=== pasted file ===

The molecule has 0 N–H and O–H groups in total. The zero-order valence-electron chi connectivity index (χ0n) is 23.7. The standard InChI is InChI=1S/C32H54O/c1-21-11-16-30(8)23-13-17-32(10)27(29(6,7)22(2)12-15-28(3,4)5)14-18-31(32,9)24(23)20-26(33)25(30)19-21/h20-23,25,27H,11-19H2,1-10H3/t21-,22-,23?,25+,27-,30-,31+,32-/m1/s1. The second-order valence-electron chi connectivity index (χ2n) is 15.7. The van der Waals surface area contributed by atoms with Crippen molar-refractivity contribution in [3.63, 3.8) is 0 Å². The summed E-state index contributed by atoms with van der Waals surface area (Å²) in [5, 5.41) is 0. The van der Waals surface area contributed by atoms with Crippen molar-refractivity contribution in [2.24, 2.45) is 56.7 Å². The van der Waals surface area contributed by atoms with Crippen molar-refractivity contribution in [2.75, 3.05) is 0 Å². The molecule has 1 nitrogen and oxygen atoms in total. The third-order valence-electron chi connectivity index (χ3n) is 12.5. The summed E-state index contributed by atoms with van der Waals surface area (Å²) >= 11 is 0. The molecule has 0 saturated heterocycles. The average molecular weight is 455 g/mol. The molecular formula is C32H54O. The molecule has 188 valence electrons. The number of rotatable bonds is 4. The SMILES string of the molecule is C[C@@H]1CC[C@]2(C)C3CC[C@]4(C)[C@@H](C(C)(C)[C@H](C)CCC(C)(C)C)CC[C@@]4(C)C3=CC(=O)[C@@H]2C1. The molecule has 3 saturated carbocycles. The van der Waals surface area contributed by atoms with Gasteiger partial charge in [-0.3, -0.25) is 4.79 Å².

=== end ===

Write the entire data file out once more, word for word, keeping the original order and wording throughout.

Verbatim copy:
The molecule has 0 N–H and O–H groups in total. The zero-order valence-electron chi connectivity index (χ0n) is 23.7. The standard InChI is InChI=1S/C32H54O/c1-21-11-16-30(8)23-13-17-32(10)27(29(6,7)22(2)12-15-28(3,4)5)14-18-31(32,9)24(23)20-26(33)25(30)19-21/h20-23,25,27H,11-19H2,1-10H3/t21-,22-,23?,25+,27-,30-,31+,32-/m1/s1. The second-order valence-electron chi connectivity index (χ2n) is 15.7. The van der Waals surface area contributed by atoms with Crippen molar-refractivity contribution in [3.63, 3.8) is 0 Å². The summed E-state index contributed by atoms with van der Waals surface area (Å²) in [5, 5.41) is 0. The van der Waals surface area contributed by atoms with Crippen molar-refractivity contribution in [2.24, 2.45) is 56.7 Å². The van der Waals surface area contributed by atoms with Crippen molar-refractivity contribution in [2.75, 3.05) is 0 Å². The molecule has 1 nitrogen and oxygen atoms in total. The third-order valence-electron chi connectivity index (χ3n) is 12.5. The summed E-state index contributed by atoms with van der Waals surface area (Å²) >= 11 is 0. The molecule has 0 saturated heterocycles. The average molecular weight is 455 g/mol. The molecular formula is C32H54O. The molecule has 188 valence electrons. The number of rotatable bonds is 4. The SMILES string of the molecule is C[C@@H]1CC[C@]2(C)C3CC[C@]4(C)[C@@H](C(C)(C)[C@H](C)CCC(C)(C)C)CC[C@@]4(C)C3=CC(=O)[C@@H]2C1. The molecule has 3 saturated carbocycles. The van der Waals surface area contributed by atoms with Gasteiger partial charge in [-0.3, -0.25) is 4.79 Å².